Not worried about what her family will think when her memoir is released.  Or how her agent will react after reading the manuscript. What the spouse will say. What the children will think. What the high-school friends from long-ago will think. How the first-grade teacher, long in the grave, will judge. I swear we let all these things and more stop us from doing what we really want: which is deeply engaging with the writing at hand.

The Inner Critic

And sometimes they congeal into one big, bad lump of an inner critic. Your worst enemy. The one who keeps you from writing. The one you listen to scream at you. The one you let stop you from all your dreams of creative freedom. Guess what, people? You’ve got three choices here: you can carry on as usual, letting he/she/it stop you, or you can tell it to shut the f$%# up and ignore it, or you can befriend it.  Either of the latter two will work.  Just don’t get stuck in the first option. Please. (I’ve written numerous times about dealing with this imp. You can read more here and here.)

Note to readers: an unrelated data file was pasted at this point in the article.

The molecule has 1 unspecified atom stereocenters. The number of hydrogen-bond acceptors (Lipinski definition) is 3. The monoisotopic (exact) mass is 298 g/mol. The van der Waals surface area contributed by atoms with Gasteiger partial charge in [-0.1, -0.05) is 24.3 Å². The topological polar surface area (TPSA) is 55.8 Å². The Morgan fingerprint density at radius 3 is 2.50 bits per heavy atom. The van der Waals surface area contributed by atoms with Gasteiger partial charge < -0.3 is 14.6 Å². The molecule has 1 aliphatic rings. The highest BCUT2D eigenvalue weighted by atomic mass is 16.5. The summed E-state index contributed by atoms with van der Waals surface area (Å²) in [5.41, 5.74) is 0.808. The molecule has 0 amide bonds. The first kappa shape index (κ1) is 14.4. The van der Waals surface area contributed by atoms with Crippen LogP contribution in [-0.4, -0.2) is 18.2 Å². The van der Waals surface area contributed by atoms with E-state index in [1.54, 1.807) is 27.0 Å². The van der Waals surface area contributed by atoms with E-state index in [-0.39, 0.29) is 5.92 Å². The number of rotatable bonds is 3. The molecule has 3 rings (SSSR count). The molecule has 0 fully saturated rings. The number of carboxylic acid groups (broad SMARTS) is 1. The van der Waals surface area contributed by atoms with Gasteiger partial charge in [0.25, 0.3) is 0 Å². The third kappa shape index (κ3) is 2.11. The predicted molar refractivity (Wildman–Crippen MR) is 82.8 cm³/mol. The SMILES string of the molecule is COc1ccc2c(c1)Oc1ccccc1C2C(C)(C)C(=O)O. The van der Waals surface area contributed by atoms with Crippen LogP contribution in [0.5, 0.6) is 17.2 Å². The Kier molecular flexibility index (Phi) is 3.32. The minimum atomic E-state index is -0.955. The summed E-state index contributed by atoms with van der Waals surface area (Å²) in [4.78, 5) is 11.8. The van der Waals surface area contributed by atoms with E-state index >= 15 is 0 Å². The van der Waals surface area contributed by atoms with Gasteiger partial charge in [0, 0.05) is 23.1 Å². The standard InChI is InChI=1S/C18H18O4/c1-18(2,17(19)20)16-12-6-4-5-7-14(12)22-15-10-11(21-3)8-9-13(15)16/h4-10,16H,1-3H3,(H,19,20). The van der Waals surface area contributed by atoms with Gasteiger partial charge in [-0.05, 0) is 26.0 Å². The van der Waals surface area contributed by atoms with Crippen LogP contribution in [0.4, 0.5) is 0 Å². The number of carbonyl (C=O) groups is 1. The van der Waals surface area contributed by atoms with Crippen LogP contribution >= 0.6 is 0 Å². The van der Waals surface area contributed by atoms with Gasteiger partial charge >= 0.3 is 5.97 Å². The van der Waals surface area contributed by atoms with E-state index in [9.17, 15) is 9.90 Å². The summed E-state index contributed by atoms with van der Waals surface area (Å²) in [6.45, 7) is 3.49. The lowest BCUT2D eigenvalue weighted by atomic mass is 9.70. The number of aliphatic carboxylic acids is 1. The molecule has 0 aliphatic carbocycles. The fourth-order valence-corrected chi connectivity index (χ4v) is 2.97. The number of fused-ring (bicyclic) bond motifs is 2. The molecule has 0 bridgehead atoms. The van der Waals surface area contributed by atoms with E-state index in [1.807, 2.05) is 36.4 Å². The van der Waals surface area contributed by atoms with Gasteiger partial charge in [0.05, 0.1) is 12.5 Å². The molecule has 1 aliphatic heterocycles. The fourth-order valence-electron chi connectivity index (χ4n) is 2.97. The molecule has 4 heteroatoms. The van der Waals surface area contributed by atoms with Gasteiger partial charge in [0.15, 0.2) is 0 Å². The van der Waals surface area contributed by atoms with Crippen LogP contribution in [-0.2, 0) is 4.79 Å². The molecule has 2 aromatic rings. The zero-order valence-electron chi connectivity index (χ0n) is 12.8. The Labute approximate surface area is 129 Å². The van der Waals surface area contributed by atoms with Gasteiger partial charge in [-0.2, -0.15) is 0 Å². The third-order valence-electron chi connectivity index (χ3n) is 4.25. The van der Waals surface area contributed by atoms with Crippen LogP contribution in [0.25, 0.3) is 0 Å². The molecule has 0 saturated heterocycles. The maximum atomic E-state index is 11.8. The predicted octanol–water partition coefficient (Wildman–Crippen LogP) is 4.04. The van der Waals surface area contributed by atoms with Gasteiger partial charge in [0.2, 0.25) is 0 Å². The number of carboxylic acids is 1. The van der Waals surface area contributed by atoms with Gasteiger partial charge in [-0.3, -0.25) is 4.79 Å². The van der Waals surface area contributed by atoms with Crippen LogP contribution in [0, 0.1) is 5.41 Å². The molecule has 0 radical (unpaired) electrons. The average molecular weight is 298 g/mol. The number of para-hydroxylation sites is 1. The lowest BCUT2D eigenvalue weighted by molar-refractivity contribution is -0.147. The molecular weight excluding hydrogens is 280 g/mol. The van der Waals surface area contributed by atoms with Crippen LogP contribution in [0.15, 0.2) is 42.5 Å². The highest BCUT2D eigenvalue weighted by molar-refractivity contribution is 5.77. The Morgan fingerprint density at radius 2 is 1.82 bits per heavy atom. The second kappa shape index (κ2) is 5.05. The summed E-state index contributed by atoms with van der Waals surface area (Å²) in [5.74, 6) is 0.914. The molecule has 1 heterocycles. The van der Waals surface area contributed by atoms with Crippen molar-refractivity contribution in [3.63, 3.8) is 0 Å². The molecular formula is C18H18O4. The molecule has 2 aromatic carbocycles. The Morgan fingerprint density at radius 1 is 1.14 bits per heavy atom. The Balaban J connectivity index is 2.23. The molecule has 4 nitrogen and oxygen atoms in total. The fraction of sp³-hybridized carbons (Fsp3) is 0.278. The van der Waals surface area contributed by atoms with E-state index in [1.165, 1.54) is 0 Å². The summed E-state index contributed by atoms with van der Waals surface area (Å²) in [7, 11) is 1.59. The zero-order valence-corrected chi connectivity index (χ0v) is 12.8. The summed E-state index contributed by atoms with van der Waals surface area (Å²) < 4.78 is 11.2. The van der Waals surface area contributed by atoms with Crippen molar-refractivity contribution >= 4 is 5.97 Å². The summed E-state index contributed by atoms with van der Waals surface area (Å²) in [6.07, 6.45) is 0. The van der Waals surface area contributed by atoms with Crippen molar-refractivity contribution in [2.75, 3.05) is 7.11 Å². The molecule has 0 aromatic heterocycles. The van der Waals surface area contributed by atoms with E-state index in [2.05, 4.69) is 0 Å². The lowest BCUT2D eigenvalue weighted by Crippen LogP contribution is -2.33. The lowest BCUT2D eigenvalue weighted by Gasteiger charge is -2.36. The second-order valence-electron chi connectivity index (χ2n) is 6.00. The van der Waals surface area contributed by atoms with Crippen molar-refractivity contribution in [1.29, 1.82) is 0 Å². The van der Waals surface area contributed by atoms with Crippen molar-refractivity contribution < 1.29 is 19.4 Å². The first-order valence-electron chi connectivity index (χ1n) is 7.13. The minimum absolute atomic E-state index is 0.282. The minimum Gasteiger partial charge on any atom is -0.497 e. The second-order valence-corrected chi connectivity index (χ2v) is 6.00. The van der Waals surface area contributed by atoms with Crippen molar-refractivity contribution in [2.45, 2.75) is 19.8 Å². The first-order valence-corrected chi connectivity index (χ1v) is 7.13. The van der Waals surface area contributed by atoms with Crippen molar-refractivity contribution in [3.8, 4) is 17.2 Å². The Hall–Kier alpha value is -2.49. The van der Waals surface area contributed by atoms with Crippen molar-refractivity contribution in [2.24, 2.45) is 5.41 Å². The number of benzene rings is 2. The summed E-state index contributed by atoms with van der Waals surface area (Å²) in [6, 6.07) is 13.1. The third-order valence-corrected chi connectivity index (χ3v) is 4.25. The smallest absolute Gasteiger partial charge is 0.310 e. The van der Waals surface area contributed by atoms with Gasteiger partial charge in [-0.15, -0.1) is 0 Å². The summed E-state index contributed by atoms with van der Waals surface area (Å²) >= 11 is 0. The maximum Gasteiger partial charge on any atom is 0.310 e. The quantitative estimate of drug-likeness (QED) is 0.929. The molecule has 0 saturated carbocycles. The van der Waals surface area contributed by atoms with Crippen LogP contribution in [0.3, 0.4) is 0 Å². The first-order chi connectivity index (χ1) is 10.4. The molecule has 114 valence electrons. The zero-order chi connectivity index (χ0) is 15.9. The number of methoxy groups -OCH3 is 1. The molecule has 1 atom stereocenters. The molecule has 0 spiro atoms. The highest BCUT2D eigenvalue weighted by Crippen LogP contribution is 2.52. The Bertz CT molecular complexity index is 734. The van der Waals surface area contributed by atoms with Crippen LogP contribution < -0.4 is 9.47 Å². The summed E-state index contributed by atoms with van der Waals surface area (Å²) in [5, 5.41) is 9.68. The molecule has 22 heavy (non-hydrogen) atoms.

Balance

Besides acknowledging and slaying dealing with your inner critic, I think it’s important to realize that this kind of exhausting and energizing state is not one we are going to be in all the time. I used to get into it more often when I was not a professional writer. Back when I was writing for fun, it was far easier to just have at it without worry about the end result. That is not quite so easy to do anymore when I know that people will be reading my blog, newsletter, or novels. This is one reason I write in my journal every more–crap that means nothing to anybody but me and will never be seen by anybody but me. It reminds me that this is my goal, always–to write freely and openly without worry about how the words will be judged.  And thus it is important to seek a balance between this wonderful free writing and the time when you are more slowly considering the word you are putting on the page. (And for the love of God, don’t confuse the exhilaration you feel after completing a first draft with the idea that means it is perfect. I see this happen far too often. Just because it was fun to write doesn’t mean it isn’t in need of more work.)